The paper analyses the impact of democratisation on firm innovation in European and Central Asian post-communist states using panel-data and cross-sectional approaches. The sample consists of over 25,000 establishments in 25 transition economies. Our empirical analysis provides an array of novel findings to the institutional literature. First, our analysis demonstrates that post-communist democratisation has had a direct impact on firms’ propensity to innovate across transition economies. Second, we find that the relationship between the level of democracy and firm innovation takes the form of a U-shape or inverted U-shape depending on the definition of firm innovation. That is, the states with the lowest and highest levels of democracy exhibit less firm innovation than states with intermediate levels of democracy. The paper contributes to the institutional literature and to studies on the consequences of post-communist regime transition for economic development.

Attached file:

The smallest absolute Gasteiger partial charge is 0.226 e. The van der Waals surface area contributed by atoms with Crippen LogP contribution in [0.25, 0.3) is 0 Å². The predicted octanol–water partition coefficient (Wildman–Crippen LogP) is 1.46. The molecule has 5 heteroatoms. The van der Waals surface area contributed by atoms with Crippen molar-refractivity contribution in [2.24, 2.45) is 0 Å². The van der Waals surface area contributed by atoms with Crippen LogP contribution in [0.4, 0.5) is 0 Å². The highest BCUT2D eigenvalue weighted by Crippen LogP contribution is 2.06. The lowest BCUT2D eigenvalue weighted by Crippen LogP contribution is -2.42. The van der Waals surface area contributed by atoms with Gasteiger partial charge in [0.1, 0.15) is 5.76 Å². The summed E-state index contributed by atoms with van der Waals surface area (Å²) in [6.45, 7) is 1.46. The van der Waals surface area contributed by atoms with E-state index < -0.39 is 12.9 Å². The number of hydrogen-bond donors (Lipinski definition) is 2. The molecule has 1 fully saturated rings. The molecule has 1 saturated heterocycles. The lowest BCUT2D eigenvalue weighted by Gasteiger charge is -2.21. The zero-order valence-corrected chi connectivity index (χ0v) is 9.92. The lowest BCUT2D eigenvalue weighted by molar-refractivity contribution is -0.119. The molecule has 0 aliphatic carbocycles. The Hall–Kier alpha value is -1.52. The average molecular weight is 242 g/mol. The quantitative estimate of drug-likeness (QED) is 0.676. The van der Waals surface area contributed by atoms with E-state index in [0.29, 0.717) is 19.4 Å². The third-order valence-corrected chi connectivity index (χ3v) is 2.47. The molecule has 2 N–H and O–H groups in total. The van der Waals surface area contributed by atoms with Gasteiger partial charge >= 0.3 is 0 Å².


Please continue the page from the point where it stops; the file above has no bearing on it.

The chapter presents new tendencies in Africa South of the Sahara in the first 15 years of the 21st century. Among these tendencies are the fall of many authocaratic regimes, attempts at economic reform and a new willingness to rid African societies of corruption. The chapter also speaks of the problems which hapmper the develoment of African countries today.